May 2008
Volume 49, Issue 13
Free
ARVO Annual Meeting Abstract  |   May 2008
A Behavioral Assay to Measure Responsiveness of Zebrafish to Light Increments and Decrements
Author Affiliations & Notes
  • F. Emran
    Molecular and Cellular Biology, Harvard University, Cambridge, Massachusetts
  • J. Rihel
    Molecular and Cellular Biology, Harvard University, Cambridge, Massachusetts
  • A. R. Adolph
    Molecular and Cellular Biology, Harvard University, Cambridge, Massachusetts
  • J. E. Dowling
    Molecular and Cellular Biology, Harvard University, Cambridge, Massachusetts
  • Footnotes
    Commercial Relationships  F. Emran, None; J. Rihel, None; A.R. Adolph, None; J.E. Dowling, None.
  • Footnotes
    Support  NIHEY00811, NIH5T32UY7145, Knights Templar Eye Foundation, Bristol-Myers Squibb Fellow of the Life Sciences Research Foundation
Investigative Ophthalmology & Visual Science May 2008, Vol.49, 4500. doi:https://doi.org/
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    • Get Citation

      F. Emran, J. Rihel, A. R. Adolph, J. E. Dowling; A Behavioral Assay to Measure Responsiveness of Zebrafish to Light Increments and Decrements. Invest. Ophthalmol. Vis. Sci. 2008;49(13):4500. doi: https://doi.org/.

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      © ARVO (1962-2015); The Authors (2016-present)

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Abstract

Purpose: : The optokinetic reflex (OKR) is a basic visual reflex exhibited by most vertebrates and plays an important role in stabilizing the eye relative to the visual scene. However, the OKR requires that an animal detect moving stripes and it is possible that fish that fail to exhibit an OKR may not be completely blind. One zebrafish mutant, the no optokinetic response c (nrc) has no OKR under any conditions tested and was reported to be completely blind. Last year we reported that OFF-ganglion cell activity can be recorded in these mutants. To determine whether mutant fish with no OKR such as the nrc mutant can detect simple light increments and decrements we developed a visual-motor behavioral assay.

Methods: : In this assay, single zebrafish larvae are placed in 80 wells of a 96-well plate allowing simultaneous monitoring of each larva using an automated video-tracking system. The movement of each larva in response to periods of 30 min light ON and 30 min light OFF was recorded and quantified per second.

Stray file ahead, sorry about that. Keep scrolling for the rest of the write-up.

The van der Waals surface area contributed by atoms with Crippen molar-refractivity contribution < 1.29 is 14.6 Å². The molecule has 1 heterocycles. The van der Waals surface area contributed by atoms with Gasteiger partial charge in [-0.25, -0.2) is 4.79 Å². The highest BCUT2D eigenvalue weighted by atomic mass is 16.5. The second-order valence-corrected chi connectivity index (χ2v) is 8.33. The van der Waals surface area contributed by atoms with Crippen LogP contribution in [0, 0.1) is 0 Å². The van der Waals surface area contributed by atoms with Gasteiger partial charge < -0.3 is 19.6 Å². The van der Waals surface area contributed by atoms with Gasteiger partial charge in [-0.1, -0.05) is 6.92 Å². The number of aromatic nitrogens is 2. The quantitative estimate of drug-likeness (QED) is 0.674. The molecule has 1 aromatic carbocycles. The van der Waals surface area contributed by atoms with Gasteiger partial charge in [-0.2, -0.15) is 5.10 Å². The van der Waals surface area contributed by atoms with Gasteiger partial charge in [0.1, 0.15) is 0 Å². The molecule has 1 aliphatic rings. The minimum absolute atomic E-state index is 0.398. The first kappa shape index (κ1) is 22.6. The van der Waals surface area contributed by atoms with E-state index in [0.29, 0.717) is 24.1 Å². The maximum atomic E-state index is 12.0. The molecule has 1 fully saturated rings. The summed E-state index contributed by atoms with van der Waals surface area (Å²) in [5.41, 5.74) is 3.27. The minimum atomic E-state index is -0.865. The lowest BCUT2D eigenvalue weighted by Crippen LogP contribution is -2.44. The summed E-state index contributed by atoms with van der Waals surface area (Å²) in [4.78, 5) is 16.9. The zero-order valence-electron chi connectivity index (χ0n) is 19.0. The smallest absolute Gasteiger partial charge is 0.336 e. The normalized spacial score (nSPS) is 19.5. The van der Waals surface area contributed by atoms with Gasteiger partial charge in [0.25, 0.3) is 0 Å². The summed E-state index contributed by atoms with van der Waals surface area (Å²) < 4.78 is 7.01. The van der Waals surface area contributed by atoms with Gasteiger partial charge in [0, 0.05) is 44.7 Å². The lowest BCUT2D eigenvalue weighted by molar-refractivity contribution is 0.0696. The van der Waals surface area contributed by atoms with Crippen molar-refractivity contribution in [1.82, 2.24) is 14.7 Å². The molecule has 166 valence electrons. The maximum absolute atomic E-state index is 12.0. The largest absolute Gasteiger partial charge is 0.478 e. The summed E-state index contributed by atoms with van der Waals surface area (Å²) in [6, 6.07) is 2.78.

Results: : WT fish have a spike of motor activity at light onset, known as the startle response, followed by return to lower-than baseline activity, called a freeze. WT fish also sharply increase their activity after light OFF, and gradually (over minutes) their activity returns to baseline. Nrc mutants respond similarly to light OFF as WT fish, but exhibit a slight reduction in their average activity as compared with WT fish. Motor activity in response to light ON in nrc mutants is delayed and sluggish. There is a slow rise time of the nrc mutant response to light ON as compared with the WT light ON response. The results indicate that nrc fish are not completely blind. Because teleosts can detect light through nonretinal tissues, we confirmed that the behavioral responses to light-intensity changes require intact eyes by using chokh (chk) mutants. The chk mutants completely lack eyes from the earliest stages of development. The chk mutants do not increase their activity to either light increments or decrements showing that the lateral eyes mediate this behavior.

Conclusions: : Whereas the OKR provides a measure of visual responsiveness, it does not determine the ability of fish to detect changes in light intensity. We have developed a new behavioral test that robustly measures motor activity in response to light onset and offset in zebrafish.

Keywords: vision and action • eye movements: saccades and pursuits • retina 
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